Christians accused of proselytizing were arrested in Libya
Two American school teachers accused of being “missionaries inviting Muslim Libyans to convert to Christianity” were detained and deported to Tunisia last week by the Libyan Internal Security Agency in the country’s capitol, Tripoli. There are reports also of two Libyan Christians associated with them being arrested and condemned for apostasy.
A series of videos containing the missionaries’ confessions of their sentencing for “inciting our children to renounce Islam and convert to Christianity.”
Such arrests have been common in Libya for years, with Gaddafi-era laws still in place prohibiting Christian proselytizing and the distribution or publication of Christian literature. Conversion from Islam for a Libyan can carry the death penalty in regions of the country being governed by Sharia Law, and all attempts by the foreign Christian population in the country to lead Libyans to Islam is widely considered a threat to “national security and societal structures” in the Muslim country.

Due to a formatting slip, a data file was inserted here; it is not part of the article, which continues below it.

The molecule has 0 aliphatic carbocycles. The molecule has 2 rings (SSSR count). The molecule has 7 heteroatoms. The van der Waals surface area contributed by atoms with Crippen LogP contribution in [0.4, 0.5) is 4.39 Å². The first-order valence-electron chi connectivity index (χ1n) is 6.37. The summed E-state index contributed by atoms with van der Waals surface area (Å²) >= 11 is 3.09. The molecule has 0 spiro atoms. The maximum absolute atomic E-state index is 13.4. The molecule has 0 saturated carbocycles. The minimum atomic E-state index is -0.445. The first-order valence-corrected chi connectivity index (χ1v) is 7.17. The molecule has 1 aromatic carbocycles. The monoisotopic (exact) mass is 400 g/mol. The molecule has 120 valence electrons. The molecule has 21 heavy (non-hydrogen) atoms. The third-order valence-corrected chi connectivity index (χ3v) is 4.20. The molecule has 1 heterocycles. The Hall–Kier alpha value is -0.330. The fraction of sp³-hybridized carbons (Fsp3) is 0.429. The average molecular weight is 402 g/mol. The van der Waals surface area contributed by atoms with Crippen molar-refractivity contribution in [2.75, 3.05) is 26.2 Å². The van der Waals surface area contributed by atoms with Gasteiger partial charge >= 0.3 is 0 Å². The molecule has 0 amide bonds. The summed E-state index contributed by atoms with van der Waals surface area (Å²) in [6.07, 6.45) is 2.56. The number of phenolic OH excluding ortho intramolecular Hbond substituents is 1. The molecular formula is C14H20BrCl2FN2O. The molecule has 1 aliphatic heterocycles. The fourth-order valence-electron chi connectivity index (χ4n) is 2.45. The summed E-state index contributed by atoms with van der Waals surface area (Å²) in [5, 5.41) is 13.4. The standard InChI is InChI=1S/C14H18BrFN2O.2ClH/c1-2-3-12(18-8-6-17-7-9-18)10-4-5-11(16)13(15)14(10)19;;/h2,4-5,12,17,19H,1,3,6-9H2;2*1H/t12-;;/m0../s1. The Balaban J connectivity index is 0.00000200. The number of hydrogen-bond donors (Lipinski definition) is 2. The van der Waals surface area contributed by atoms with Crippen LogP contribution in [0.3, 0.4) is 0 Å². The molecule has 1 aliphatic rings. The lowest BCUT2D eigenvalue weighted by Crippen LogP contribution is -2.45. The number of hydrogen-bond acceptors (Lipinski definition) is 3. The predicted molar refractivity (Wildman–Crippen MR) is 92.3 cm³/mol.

These arrests are just another series of arrests related to Libyan Christians under accusation of “apostasy” for converting to Christianity from Islam. Several individual Christians are still awaiting execution after being given the death penalty. They face enormous pressures to return to Islam, and if not, face the death penalty with no protection under Libyan law. ICC is committed to protecting and assisting with the needs of Christians in extreme persecution situations.